If I'm being honest, I think one of the other reasons I didn't go back that much is because I didn't view myself as enough of a success. I wanted to achieve some really great thing and go up to Noel and be like "look what I did!" and make him feel proud of me. I know that sounds silly, but it's probably no sillier than any of my other emotional reactions outlined here. I just assumed there'd be that occasion where I could come back with something to show for all the gifts he'd given me. It wasn't necessary to put that pressure on myself. Noel wouldn't have ever put that pressure on me. I just think sometimes we have trouble accepting ourselves where we are in our lives and letting people see us for who are and what we're dealing with. In reality, when it comes to old friends, we shouldn't wait for a time to come around when we feel we have something to show before reconnecting. Lesson learned. That talk over drinks for Noel and me was not meant to be. I'll have to be content to wonder and dream and reflect and share my memories with my friends about all the things we experienced thanks to Noel.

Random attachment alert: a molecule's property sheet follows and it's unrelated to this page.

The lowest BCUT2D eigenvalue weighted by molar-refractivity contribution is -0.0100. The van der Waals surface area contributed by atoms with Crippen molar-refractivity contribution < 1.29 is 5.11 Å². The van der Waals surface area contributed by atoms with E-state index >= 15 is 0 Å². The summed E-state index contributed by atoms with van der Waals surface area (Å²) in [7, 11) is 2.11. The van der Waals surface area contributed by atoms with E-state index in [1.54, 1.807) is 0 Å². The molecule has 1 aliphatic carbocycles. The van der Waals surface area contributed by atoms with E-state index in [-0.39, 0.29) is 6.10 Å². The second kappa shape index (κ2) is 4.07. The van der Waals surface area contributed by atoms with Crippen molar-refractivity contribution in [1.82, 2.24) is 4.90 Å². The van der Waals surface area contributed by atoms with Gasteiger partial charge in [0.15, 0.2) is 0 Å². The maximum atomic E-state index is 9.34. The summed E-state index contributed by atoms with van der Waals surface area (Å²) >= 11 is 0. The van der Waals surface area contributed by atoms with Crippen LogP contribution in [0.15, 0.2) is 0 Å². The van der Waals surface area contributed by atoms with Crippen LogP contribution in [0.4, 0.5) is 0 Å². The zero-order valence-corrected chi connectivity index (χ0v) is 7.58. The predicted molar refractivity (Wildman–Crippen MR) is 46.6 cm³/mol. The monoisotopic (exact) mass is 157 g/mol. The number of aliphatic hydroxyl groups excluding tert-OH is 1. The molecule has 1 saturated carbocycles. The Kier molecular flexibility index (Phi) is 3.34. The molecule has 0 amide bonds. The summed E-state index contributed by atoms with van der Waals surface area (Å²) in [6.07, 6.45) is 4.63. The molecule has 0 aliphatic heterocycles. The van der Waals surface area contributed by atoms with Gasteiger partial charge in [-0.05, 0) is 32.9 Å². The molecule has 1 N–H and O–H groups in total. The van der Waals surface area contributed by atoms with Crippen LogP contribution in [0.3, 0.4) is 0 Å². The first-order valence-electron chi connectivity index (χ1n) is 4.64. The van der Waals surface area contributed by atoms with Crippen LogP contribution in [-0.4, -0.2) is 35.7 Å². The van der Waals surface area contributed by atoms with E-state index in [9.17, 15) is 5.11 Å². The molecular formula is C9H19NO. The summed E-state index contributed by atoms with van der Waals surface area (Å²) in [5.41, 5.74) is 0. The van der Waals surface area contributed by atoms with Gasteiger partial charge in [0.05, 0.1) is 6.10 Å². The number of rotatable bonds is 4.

Noel not only dreamed the impossible dream, he made it possible. And after making it possible he sustained it for over 25 years. It's a remarkable loving gift he's left for us. Hopefully, I can pay even a small fraction of it forward. I have to keep the lessons I learned from him in my head and the songs we've sung in my heart. I'll close on two lyrics from Friends Forever that feels very true to me right now about Noel.

"And a friend's a friend forever. If the Lord's the lord of them. And a friend will not say "never" 'cause the welcome will not end. Thought it's hard to let you go, in the Father's hands we know, that a lifetime's not too long to live as friends."

"Thank you. Thank you for loving me. Thank you for all you have done. I could never be all I was meant to be if you hadn't given your love."

If you'd like to make a donation to CMPAC in Noel's memory so that his dream can continue to live on, you can do so here.